Rights group UN Watch urges Ban Ki-moon and rights chief Pillay to speak out
GENEVA, August 7 – The Geneva-based human rights group UN Watch condemned the candidacy of Omar Al-Bashir’s Sudanese regime, despite the International Criminal Court warrant for his arrest on charges of genocide, for a seat on the U.N. Human Rights Council, as just now confirmed by a United Nations website.
“Electing Sudan to the international community’s highest human body is like putting Jack the Ripper in charge of a women’s shelter,” said Hillel Neuer, executive director of UN Watch.
In July, UN Watch had called on U.N. Secretary-General Ban Ki-moon, U.N. High Commissioner for Human Rights Navi Pillay, U.S. Secretary of State Hillary Clinton and the EU’s Catherine Ashton to denounce and fight against Sudan’s then-reported candidacy.
“Regrettably, no responses were received,” said Neuer. “It’s still not too late, however, and we continue to urge them to speak out for basic morality and common sense at the United Nations.”
UN Watch already heads an international campaign of MPs and human rights groups opposing the candidacies of Venezuela and Pakistan. Last month, the U.S. failed to get the council to pass a condemnation of what it said was a Syrian candidacy for 2014.
The U.N.’s African group of states agreed behind closed doors to endorse the candidacies of Ethiopia, Gabon, Ivory Coast, Sierra Leone and Sudan. Because Africa has arranged for five countries to run for the same amount of allotted seats, Sudan’s election is virtually assured.
“Technically,” said Neuer, “Sudan must still receive an absolute majority of 97 affirmative country votes in the U.N. General Assembly’s November election for new human rights council members. However, in the history of these ballots, names presented on a closed slate have never been rejected. It’s just the way U.N. ambassadors like to work. Shockingly, the fact is that Sudan’s election is now a virtual certainty.”
Neuer said that UN rights chief Navi Pillay, who hails from South Africa, could make a big difference by speaking out. “We need her to be the moral voice here, to urge other African countries to put their names forward, and to call for unequivocal opposition to Sudan’s scandalous bid. Her role is crucial.”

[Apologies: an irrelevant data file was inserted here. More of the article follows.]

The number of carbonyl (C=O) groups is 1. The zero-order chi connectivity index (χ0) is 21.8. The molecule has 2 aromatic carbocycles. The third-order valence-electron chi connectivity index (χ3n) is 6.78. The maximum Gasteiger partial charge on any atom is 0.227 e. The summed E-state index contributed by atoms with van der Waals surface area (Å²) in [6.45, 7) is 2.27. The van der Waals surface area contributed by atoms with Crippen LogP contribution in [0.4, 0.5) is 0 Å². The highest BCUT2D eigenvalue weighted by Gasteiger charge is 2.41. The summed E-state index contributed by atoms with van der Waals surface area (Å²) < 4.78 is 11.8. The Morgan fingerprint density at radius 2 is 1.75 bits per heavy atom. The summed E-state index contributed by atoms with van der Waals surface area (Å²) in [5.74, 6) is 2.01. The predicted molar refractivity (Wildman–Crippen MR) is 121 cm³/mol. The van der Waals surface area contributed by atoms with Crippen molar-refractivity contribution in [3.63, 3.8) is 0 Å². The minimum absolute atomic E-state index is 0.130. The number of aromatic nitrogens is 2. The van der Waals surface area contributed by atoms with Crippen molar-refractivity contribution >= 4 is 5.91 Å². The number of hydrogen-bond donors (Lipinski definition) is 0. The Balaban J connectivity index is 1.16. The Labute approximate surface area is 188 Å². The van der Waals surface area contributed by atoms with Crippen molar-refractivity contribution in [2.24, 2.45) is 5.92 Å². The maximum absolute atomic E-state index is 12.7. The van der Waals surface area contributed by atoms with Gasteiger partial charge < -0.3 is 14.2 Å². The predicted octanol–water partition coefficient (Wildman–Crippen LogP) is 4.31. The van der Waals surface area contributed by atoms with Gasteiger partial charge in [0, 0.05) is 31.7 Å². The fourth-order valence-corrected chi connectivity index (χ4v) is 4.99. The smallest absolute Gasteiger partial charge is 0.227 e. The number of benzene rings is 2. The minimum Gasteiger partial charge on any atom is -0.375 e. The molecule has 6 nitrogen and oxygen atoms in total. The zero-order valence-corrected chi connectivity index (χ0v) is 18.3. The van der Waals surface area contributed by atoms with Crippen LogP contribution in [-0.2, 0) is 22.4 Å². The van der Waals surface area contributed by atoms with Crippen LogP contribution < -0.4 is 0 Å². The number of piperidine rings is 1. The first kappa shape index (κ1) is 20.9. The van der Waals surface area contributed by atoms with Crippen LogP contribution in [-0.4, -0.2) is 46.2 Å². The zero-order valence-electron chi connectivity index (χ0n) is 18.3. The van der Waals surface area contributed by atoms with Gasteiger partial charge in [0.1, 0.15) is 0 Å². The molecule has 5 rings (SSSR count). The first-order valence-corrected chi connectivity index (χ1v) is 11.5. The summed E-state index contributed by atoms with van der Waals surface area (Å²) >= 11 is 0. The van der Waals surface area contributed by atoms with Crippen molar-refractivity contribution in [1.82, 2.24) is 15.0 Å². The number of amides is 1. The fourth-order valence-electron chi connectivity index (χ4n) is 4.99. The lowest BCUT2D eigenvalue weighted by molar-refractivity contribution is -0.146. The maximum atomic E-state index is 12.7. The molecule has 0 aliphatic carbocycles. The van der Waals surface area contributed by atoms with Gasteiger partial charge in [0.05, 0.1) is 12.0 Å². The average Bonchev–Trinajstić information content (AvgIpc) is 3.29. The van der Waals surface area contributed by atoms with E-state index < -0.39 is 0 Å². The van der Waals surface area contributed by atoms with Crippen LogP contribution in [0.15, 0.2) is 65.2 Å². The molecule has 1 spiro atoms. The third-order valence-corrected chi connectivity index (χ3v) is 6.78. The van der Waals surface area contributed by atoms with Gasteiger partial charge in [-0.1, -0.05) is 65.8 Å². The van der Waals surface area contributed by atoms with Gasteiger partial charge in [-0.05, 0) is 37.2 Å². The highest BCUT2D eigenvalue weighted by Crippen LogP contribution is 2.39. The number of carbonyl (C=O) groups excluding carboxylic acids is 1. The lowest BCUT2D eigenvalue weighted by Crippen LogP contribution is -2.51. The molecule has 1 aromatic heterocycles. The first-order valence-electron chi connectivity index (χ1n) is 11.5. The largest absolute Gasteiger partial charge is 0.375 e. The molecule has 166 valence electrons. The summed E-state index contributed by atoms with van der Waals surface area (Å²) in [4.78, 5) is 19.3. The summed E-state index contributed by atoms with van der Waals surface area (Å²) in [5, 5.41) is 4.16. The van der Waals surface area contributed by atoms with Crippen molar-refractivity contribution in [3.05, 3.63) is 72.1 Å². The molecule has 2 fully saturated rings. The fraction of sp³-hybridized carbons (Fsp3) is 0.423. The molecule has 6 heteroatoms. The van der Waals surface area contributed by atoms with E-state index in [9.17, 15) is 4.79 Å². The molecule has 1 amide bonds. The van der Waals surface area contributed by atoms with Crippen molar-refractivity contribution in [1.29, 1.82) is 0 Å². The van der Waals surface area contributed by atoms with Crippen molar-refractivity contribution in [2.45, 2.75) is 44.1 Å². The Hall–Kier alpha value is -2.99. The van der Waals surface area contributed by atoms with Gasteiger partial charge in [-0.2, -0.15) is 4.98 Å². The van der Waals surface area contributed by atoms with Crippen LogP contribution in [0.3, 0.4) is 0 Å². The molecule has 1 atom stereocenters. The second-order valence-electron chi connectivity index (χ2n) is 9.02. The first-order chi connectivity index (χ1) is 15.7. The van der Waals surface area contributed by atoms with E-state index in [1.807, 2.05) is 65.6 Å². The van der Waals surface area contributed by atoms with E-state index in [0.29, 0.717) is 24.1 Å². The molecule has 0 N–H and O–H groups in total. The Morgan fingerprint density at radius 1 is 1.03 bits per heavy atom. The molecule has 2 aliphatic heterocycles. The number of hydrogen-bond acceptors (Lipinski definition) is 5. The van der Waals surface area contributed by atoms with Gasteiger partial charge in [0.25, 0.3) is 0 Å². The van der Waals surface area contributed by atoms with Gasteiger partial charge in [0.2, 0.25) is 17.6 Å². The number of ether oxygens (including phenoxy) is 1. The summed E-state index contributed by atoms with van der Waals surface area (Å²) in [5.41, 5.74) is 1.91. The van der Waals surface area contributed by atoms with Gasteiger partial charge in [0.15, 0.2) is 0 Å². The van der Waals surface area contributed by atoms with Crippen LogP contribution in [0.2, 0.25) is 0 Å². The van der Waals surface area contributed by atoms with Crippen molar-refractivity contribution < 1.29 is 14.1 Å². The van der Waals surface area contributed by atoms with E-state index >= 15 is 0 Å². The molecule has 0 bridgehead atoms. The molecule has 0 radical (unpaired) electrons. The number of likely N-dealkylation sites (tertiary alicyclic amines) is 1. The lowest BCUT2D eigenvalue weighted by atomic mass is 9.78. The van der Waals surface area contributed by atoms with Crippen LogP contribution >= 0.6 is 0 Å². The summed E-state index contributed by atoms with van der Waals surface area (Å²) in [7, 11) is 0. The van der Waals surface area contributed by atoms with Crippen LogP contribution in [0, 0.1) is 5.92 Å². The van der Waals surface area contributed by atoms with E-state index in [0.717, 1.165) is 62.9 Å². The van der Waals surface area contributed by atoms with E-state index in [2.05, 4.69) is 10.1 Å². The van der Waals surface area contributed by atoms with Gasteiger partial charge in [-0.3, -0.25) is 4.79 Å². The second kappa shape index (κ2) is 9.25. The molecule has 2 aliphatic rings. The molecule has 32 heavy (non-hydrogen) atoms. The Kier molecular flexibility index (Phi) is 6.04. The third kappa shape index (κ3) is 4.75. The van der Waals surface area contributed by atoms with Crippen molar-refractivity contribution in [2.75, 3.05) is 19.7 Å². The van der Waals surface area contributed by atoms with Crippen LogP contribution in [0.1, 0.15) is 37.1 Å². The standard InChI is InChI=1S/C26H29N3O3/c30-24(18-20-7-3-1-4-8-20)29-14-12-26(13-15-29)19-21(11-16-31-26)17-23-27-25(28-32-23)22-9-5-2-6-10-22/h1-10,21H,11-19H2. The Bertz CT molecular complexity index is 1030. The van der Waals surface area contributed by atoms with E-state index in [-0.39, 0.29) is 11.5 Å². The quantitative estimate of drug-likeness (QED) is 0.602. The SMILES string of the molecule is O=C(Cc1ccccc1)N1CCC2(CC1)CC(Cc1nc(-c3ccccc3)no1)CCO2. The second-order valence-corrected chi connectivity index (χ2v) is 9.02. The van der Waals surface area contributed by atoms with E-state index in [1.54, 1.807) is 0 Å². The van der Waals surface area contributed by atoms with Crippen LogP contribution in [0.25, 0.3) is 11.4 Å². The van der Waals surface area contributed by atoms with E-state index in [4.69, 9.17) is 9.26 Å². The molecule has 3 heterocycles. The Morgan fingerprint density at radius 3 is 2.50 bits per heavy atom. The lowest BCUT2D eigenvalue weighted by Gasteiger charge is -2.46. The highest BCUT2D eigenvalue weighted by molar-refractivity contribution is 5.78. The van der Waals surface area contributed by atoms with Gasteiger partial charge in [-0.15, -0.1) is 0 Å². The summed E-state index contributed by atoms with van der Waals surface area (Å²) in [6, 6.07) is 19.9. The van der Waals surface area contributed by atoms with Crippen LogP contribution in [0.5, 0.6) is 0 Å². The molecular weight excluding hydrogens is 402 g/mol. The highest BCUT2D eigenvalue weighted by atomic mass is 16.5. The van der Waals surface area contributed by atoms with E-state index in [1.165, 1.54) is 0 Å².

“Just a year after the human rights council sought to exorcise the ghosts of its past by suspending Col. Muammar Qaddafi’s Libya — which infamously chaired the body in 2003, and was reelected a member in 2010 — it is now set to replace him with a tyrant wanted for genocide by the International Criminal Court. For how long must we have the inmates running the asylum?”
“The U.N. and the cause of human rights will be severely damaged if and when Al-Bashir’s Sudanese regime wins a seat,” said Neuer. “The U.N. should recall that the reputation of the old human rights commission never recovered it made Libya its chair in 2003.”
UN Watch also called on the U.S. and the EU to lead a vigorous campaign to defeat Sudan’s candidacy, and to ensure there will be competition on the African slate of candidates.
“Last year, the democracies fought a successful campaign to defeat Syria, by persuading other countries to compete. Yet they said and did absolutely nothing in 2010 on Libya — perhaps due to lucrative oil and business deals — and Qaddafi won by a landslide. It’s vital this year that the US and the EU announce early that they are opposed to having the oppressive Sudanese regime of Al-Bashir Assad judging the world on human rights,” said Neuer.
Neuer said that Sudan clearly failed to meet the criteria of UNGA Resolution 60/251, which established the UN Human Rights Council in 2006. General Assembly members are obliged to elect states to the Council by “tak[ing] into account the candidates’ contribution to the promotion and protection of human rights and their voluntary pledges and commitments made thereto.” The resolution also provides that consideration ought to be given to whether the candidate can meet the obligations of Council membership, which include (a) to “uphold the highest standards in the promotion and protection of human rights” and (b) to “fully cooperate with the Council.”